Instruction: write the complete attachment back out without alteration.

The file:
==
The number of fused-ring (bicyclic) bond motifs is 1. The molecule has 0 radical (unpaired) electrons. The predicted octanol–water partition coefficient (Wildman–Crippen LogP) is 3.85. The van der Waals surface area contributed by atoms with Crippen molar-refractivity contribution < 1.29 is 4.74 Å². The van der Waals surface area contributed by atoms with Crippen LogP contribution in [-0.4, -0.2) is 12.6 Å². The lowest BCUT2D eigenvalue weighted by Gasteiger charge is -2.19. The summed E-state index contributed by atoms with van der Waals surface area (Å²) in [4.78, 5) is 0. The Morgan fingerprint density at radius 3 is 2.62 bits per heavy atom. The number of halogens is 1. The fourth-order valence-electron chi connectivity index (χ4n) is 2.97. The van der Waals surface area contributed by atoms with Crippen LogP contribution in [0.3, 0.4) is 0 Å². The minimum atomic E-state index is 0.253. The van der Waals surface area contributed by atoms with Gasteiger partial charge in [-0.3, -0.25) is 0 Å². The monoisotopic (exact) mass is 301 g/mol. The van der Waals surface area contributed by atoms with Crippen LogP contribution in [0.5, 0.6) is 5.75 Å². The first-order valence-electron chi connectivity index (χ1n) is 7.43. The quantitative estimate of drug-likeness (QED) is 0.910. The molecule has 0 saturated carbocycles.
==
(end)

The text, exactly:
The number of fused-ring (bicyclic) bond motifs is 1. The molecule has 0 radical (unpaired) electrons. The predicted octanol–water partition coefficient (Wildman–Crippen LogP) is 3.85. The van der Waals surface area contributed by atoms with Crippen molar-refractivity contribution < 1.29 is 4.74 Å². The van der Waals surface area contributed by atoms with Crippen LogP contribution in [-0.4, -0.2) is 12.6 Å². The lowest BCUT2D eigenvalue weighted by Gasteiger charge is -2.19. The summed E-state index contributed by atoms with van der Waals surface area (Å²) in [4.78, 5) is 0. The Morgan fingerprint density at radius 3 is 2.62 bits per heavy atom. The number of halogens is 1. The fourth-order valence-electron chi connectivity index (χ4n) is 2.97. The van der Waals surface area contributed by atoms with Crippen LogP contribution in [0.3, 0.4) is 0 Å². The minimum atomic E-state index is 0.253. The van der Waals surface area contributed by atoms with Gasteiger partial charge in [-0.3, -0.25) is 0 Å². The monoisotopic (exact) mass is 301 g/mol. The van der Waals surface area contributed by atoms with Crippen LogP contribution in [0.5, 0.6) is 5.75 Å². The first-order valence-electron chi connectivity index (χ1n) is 7.43. The quantitative estimate of drug-likeness (QED) is 0.910. The molecule has 0 saturated carbocycles.